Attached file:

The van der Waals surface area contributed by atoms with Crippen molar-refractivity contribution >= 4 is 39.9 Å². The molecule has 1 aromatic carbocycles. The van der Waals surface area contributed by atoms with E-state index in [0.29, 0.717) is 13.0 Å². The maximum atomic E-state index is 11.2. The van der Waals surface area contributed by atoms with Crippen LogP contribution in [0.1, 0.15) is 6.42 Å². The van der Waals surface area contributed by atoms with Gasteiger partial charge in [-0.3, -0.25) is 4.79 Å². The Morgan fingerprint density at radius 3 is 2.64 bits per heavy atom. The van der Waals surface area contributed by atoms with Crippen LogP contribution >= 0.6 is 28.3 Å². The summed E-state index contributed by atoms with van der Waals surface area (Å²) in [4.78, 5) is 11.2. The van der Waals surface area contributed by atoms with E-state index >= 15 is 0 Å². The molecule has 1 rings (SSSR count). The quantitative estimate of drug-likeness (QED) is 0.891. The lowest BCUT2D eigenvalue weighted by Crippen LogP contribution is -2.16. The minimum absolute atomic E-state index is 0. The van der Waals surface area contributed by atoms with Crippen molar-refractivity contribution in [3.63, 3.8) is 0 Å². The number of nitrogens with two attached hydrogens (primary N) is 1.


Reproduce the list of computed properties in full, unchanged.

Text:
The van der Waals surface area contributed by atoms with Crippen molar-refractivity contribution >= 4 is 39.9 Å². The molecule has 1 aromatic carbocycles. The van der Waals surface area contributed by atoms with E-state index in [0.29, 0.717) is 13.0 Å². The maximum atomic E-state index is 11.2. The van der Waals surface area contributed by atoms with Crippen LogP contribution in [0.1, 0.15) is 6.42 Å². The van der Waals surface area contributed by atoms with Gasteiger partial charge in [-0.3, -0.25) is 4.79 Å². The Morgan fingerprint density at radius 3 is 2.64 bits per heavy atom. The van der Waals surface area contributed by atoms with Crippen LogP contribution >= 0.6 is 28.3 Å². The summed E-state index contributed by atoms with van der Waals surface area (Å²) in [4.78, 5) is 11.2. The van der Waals surface area contributed by atoms with E-state index >= 15 is 0 Å². The molecule has 1 rings (SSSR count). The quantitative estimate of drug-likeness (QED) is 0.891. The lowest BCUT2D eigenvalue weighted by Crippen LogP contribution is -2.16. The minimum absolute atomic E-state index is 0. The van der Waals surface area contributed by atoms with Crippen molar-refractivity contribution in [3.63, 3.8) is 0 Å². The number of nitrogens with two attached hydrogens (primary N) is 1.